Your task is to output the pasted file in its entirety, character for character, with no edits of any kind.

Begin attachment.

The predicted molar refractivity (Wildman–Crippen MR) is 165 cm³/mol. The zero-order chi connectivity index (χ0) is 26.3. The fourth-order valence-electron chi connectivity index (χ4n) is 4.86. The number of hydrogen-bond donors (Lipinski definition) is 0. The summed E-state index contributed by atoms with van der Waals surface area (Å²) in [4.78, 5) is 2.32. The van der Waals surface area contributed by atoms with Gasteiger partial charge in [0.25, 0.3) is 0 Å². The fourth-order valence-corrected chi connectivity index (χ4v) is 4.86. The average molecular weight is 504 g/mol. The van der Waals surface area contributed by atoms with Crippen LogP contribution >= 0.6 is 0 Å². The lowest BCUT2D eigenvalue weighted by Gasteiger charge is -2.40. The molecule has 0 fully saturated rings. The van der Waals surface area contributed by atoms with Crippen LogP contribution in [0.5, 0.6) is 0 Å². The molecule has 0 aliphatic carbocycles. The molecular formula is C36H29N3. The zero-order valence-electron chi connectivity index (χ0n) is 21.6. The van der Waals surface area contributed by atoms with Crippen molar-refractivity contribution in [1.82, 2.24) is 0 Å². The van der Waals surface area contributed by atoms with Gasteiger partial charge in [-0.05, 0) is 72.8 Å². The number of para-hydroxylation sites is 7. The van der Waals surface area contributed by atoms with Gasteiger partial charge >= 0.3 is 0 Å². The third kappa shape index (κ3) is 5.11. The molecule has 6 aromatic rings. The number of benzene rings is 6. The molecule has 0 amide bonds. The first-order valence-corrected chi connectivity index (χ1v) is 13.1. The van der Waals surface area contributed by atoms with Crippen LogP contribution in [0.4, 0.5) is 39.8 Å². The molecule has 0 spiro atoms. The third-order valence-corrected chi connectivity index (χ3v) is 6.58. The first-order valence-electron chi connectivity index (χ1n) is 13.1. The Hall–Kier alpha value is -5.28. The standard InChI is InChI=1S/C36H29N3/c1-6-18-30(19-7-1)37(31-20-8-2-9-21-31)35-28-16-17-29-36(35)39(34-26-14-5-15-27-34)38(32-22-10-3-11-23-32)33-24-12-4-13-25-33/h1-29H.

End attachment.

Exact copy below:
The predicted molar refractivity (Wildman–Crippen MR) is 165 cm³/mol. The zero-order chi connectivity index (χ0) is 26.3. The fourth-order valence-electron chi connectivity index (χ4n) is 4.86. The number of hydrogen-bond donors (Lipinski definition) is 0. The summed E-state index contributed by atoms with van der Waals surface area (Å²) in [4.78, 5) is 2.32. The van der Waals surface area contributed by atoms with Gasteiger partial charge in [0.25, 0.3) is 0 Å². The fourth-order valence-corrected chi connectivity index (χ4v) is 4.86. The average molecular weight is 504 g/mol. The van der Waals surface area contributed by atoms with Crippen LogP contribution >= 0.6 is 0 Å². The lowest BCUT2D eigenvalue weighted by Gasteiger charge is -2.40. The molecule has 0 fully saturated rings. The van der Waals surface area contributed by atoms with Crippen LogP contribution in [0.5, 0.6) is 0 Å². The molecule has 0 aliphatic carbocycles. The molecular formula is C36H29N3. The zero-order valence-electron chi connectivity index (χ0n) is 21.6. The van der Waals surface area contributed by atoms with Crippen molar-refractivity contribution in [1.82, 2.24) is 0 Å². The van der Waals surface area contributed by atoms with Gasteiger partial charge in [-0.05, 0) is 72.8 Å². The number of para-hydroxylation sites is 7. The van der Waals surface area contributed by atoms with Gasteiger partial charge >= 0.3 is 0 Å². The third kappa shape index (κ3) is 5.11. The molecule has 6 aromatic rings. The number of benzene rings is 6. The molecule has 0 amide bonds. The first-order valence-corrected chi connectivity index (χ1v) is 13.1. The van der Waals surface area contributed by atoms with Crippen LogP contribution in [0.4, 0.5) is 39.8 Å². The molecule has 0 spiro atoms. The third-order valence-corrected chi connectivity index (χ3v) is 6.58. The first-order valence-electron chi connectivity index (χ1n) is 13.1. The Hall–Kier alpha value is -5.28. The standard InChI is InChI=1S/C36H29N3/c1-6-18-30(19-7-1)37(31-20-8-2-9-21-31)35-28-16-17-29-36(35)39(34-26-14-5-15-27-34)38(32-22-10-3-11-23-32)33-24-12-4-13-25-33/h1-29H.